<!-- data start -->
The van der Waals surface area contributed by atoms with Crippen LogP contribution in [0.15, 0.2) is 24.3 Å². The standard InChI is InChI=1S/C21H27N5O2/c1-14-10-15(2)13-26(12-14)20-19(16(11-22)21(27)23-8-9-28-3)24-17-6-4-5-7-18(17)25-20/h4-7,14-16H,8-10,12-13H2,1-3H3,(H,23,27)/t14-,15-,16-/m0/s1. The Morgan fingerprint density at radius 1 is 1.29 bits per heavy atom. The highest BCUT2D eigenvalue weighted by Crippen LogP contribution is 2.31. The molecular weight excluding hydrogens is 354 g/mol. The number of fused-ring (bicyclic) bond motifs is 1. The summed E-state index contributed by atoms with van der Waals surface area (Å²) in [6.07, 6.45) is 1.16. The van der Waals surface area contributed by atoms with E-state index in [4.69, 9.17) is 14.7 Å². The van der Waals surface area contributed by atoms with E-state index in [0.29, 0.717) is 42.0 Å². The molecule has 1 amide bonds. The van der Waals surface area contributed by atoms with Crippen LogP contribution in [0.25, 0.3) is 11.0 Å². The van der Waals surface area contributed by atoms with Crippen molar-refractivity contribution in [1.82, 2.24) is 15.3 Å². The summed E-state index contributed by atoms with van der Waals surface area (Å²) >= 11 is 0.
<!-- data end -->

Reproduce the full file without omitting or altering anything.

The van der Waals surface area contributed by atoms with Crippen LogP contribution in [0.15, 0.2) is 24.3 Å². The standard InChI is InChI=1S/C21H27N5O2/c1-14-10-15(2)13-26(12-14)20-19(16(11-22)21(27)23-8-9-28-3)24-17-6-4-5-7-18(17)25-20/h4-7,14-16H,8-10,12-13H2,1-3H3,(H,23,27)/t14-,15-,16-/m0/s1. The Morgan fingerprint density at radius 1 is 1.29 bits per heavy atom. The highest BCUT2D eigenvalue weighted by Crippen LogP contribution is 2.31. The molecular weight excluding hydrogens is 354 g/mol. The number of fused-ring (bicyclic) bond motifs is 1. The summed E-state index contributed by atoms with van der Waals surface area (Å²) in [6.07, 6.45) is 1.16. The van der Waals surface area contributed by atoms with E-state index in [4.69, 9.17) is 14.7 Å². The van der Waals surface area contributed by atoms with E-state index in [0.29, 0.717) is 42.0 Å². The molecule has 1 amide bonds. The van der Waals surface area contributed by atoms with Crippen LogP contribution in [0.25, 0.3) is 11.0 Å². The van der Waals surface area contributed by atoms with Crippen molar-refractivity contribution in [1.82, 2.24) is 15.3 Å². The summed E-state index contributed by atoms with van der Waals surface area (Å²) >= 11 is 0.